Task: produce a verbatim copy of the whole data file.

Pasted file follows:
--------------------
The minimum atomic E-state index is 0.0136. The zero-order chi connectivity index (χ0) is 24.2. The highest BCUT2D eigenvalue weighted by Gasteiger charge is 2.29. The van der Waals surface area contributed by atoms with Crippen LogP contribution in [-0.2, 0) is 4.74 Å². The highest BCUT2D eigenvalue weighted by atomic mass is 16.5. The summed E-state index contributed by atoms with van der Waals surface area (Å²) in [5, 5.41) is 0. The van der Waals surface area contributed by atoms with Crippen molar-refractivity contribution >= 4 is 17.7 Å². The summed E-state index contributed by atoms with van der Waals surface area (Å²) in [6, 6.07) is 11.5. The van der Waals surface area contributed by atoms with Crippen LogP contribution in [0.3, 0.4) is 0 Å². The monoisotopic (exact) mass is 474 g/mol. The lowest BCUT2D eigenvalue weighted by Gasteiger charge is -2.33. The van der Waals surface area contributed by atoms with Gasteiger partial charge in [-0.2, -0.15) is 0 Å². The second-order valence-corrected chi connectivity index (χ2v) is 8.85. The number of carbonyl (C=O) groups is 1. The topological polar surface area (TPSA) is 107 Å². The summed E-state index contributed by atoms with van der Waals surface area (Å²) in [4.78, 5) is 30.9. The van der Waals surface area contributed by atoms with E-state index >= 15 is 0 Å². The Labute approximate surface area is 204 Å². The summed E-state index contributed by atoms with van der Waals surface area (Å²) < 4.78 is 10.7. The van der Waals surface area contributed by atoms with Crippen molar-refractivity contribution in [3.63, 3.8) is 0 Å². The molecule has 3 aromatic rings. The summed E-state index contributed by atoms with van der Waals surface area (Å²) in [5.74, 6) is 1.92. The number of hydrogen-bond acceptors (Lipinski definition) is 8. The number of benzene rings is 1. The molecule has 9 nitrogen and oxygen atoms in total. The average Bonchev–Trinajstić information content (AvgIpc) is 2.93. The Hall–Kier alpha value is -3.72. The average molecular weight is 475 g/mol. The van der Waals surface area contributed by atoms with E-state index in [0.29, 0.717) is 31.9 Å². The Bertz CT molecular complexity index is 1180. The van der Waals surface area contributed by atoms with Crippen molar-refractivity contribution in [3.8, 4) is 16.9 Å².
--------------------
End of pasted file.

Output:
The minimum atomic E-state index is 0.0136. The zero-order chi connectivity index (χ0) is 24.2. The highest BCUT2D eigenvalue weighted by Gasteiger charge is 2.29. The van der Waals surface area contributed by atoms with Crippen LogP contribution in [-0.2, 0) is 4.74 Å². The highest BCUT2D eigenvalue weighted by atomic mass is 16.5. The summed E-state index contributed by atoms with van der Waals surface area (Å²) in [5, 5.41) is 0. The van der Waals surface area contributed by atoms with Crippen molar-refractivity contribution >= 4 is 17.7 Å². The summed E-state index contributed by atoms with van der Waals surface area (Å²) in [6, 6.07) is 11.5. The van der Waals surface area contributed by atoms with Crippen LogP contribution in [0.3, 0.4) is 0 Å². The monoisotopic (exact) mass is 474 g/mol. The lowest BCUT2D eigenvalue weighted by Gasteiger charge is -2.33. The van der Waals surface area contributed by atoms with Gasteiger partial charge in [-0.2, -0.15) is 0 Å². The second-order valence-corrected chi connectivity index (χ2v) is 8.85. The number of carbonyl (C=O) groups is 1. The topological polar surface area (TPSA) is 107 Å². The summed E-state index contributed by atoms with van der Waals surface area (Å²) in [4.78, 5) is 30.9. The van der Waals surface area contributed by atoms with E-state index >= 15 is 0 Å². The Labute approximate surface area is 204 Å². The summed E-state index contributed by atoms with van der Waals surface area (Å²) < 4.78 is 10.7. The van der Waals surface area contributed by atoms with Crippen molar-refractivity contribution in [3.63, 3.8) is 0 Å². The molecule has 3 aromatic rings. The summed E-state index contributed by atoms with van der Waals surface area (Å²) in [5.74, 6) is 1.92. The number of hydrogen-bond acceptors (Lipinski definition) is 8. The number of benzene rings is 1. The molecule has 9 nitrogen and oxygen atoms in total. The average Bonchev–Trinajstić information content (AvgIpc) is 2.93. The Hall–Kier alpha value is -3.72. The average molecular weight is 475 g/mol. The van der Waals surface area contributed by atoms with E-state index in [0.29, 0.717) is 31.9 Å². The Bertz CT molecular complexity index is 1180. The van der Waals surface area contributed by atoms with Crippen molar-refractivity contribution in [3.8, 4) is 16.9 Å².